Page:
If you are visiting Bavaria, you’re in for a unique and wonderful shopping experience. Yes, you’ll find typical chain stores in the cities such as Munich. But it is the small boutiques and open markets that specialize in traditional German items that make spending money a pleasure. Whatever you are looking for . . . beautiful clothes for men, women and children alike, culinary delicacies, crafts, art, antiques, Christmas decorations, cuckoo clocks, beer steins, nutcrackers, linens, etc. . . . it’s all in Bavaria to choose from!
There are so many beautiful and unique-to-Germany items to bring home from your trip. Literally, an endless amount of things to choose from simply ‘scream Bavaria”. Hopefully I can give you a few ideas on where to begin narrowing down your shopping. It would be so nice to be able to buy everything, but that’s just not realistic. And it isn’t possible to show everything, so I’m just going to show you what caught my eye.
So with that said, I’m going to first zero in and focus on Christmas items. After all, isn’t it said that nobody celebrates Christmas like the Germans? You’ll soon understand why!
You’ll find exquisite, attention to detail craftsmanship and tradition for precious Christmas items that have an exceptional world-wide reputation in the shops and open markets.
Personally, I prefer hand-made items that are unique and indigenous / native to the destinations that we visit. Bavaria is still home to handicraft businesses owned by families of up to three generations live and work together, passing down age-old wisdom from generation to generation.
So take a look at some of the Christmas decorations you can bring home from Bavaria!
These beautiful hand-carved ‘pyramids’ can range from little ones that are very affordable. But the extremely tall, large pyramids can get extremely expensive. Wooden Christmas pyramids are traditionally German and can be used every year for as long as you take care of them. Children are particularly mesmerized by the magic of German pyramids circling above a candle-lit Christmas scene!
We bought one for our grandchildren (always supervise children around pyramids when the candles are lit) and one for our home.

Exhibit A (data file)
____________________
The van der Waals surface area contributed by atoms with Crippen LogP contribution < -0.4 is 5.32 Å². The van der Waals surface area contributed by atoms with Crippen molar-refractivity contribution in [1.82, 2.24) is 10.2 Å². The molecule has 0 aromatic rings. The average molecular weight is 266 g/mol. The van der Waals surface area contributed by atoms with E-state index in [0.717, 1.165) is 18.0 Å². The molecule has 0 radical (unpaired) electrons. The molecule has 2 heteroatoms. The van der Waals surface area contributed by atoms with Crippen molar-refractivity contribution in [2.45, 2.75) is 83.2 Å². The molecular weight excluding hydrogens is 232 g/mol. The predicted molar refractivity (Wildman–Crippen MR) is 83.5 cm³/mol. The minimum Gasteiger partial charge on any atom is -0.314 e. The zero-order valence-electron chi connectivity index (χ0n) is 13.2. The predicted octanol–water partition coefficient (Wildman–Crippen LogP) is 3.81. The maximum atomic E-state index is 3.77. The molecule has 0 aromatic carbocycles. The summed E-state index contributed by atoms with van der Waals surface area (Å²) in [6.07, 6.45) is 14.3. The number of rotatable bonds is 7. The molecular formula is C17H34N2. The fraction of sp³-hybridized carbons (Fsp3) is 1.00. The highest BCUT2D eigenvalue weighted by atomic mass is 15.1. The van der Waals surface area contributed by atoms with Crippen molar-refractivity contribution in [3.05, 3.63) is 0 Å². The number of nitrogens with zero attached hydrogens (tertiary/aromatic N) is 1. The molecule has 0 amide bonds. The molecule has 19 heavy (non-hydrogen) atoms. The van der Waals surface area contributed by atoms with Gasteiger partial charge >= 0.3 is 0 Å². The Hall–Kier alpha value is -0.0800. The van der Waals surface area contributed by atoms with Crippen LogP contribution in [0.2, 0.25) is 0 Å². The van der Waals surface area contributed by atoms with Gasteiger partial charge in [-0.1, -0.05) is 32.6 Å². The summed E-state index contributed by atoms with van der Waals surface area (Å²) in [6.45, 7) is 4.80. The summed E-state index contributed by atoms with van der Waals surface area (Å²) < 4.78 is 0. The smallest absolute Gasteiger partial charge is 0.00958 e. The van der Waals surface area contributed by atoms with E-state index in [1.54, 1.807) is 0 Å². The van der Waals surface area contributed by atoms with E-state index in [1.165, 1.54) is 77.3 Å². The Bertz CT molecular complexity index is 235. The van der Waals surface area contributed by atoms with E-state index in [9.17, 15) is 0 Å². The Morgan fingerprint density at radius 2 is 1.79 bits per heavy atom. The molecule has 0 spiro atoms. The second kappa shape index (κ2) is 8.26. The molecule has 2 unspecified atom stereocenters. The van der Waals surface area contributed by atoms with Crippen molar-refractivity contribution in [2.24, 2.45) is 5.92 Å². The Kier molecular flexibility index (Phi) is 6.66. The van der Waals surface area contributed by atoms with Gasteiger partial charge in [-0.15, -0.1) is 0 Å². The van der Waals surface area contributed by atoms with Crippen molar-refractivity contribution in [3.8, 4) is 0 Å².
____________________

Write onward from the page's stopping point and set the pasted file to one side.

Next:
Wooden ornaments are sold everywhere you look
All wooden ornaments are painted by hand in bright colors
Decorations made from wood shavings and twigs caught my eye for a more natural tree theme. They are very delicate and so pretty!
What do you think?
The straw and twig ornaments were interesting, but I couldn’t buy everything!
the prices for these were very inexpensive
I couldn’t resist these intricately carved wooden springerle cookie molds!
Wooden carving boards at the markets are affordable gifts for those on a tight budget
Hand-blown glass ornaments are very popular
What would Christmas be without a few red ornaments? I bought a red glass bell hanging above
These three little glass ornaments came home with us too!
This is where I splurged. These were extraordinary hand-blown glass, hand-painted ornaments. Since our home has a lot of green decor, I bought one. It would have been nice to buy a few more, but not at those prices (in euros too).
more wooden Christmas decorations
These lit-up paper stars were so amazing, we bought a few to hang outside
I love the cut out patterns on the stars
Do you like pine cones? Tons of handmade items for you in the open markets. I didn’t buy any, but just shot this photo to show the variety of items for sale
If you’re looking for traditional German beer steins and pottery, you won’t have to search very far. You can find them everywhere. We didn’t buy any since it would be more to dust on a shelf. I do think these are very pretty though!
This is for the serious Hummel collector! It was priced well over $1,000 U.S. dollars . . . way out of my affordability level. I don’t collect Hummels but this piece was just outstanding. It’s a full set of children parading around a spring flowering tree.
The wooden nutcrackers made by hand in Germany are of the highest quality. We loved the ‘natural’ stained group displayed on the top shelf and brought home a few made by ‘Christian Ulbricht’.
You’ll find nutcrackers sold everywhere
Wooden hand-made and hand-painted intense ‘smokers’ are everywhere too
But it’s not just about Christmas items and hand-made crafts. You’ll love the absolutely beautiful clothes in Bavaria, both traditional and modern.
this is a perfectly stitched little boy dirndl and knit sweater
For men, there are lots of stylish hats including the classic wool Bavarian Tyrolean hat, a type of headwear that originally came from the Tyrol in the Alps.
sort of a Sherlock Holmes styled hat
The knits were simply gorgeous.
The shop windows were designed so creatively too!
These knits for children were so unique in design; they had a bit of both traditional design mixed in with a little bit of a contemporary flare
Although most fashion leaned heavily on neutrals, there were interesting pops of color. Just look at those intricate embellishments. Definitely examples of meticulous German attention to the smallest details.
More subtle color with grey that was everywhere in every shop
There were countless displays and shops full of 50, 60, and 70 shades of grey!
The shoe stores featured only black and grey shoes. The prices are in euros.
Knitting must really be popular in Germany, because there were yarn shops everywhere.
Lots of lacy placemats, napkins and handkerchiefs were offered in the markets
The Christmas linens were hard to pass up on.
I brought the table runner (below) home with me!
Even if the stitching was done by a machine, those lines, stars, and leaves could not be more perfect!
The next post will be all about the food that we enjoyed in both the restaurants and in the Christmas markets of Bavaria. After all of this shopping, it’s time to eat!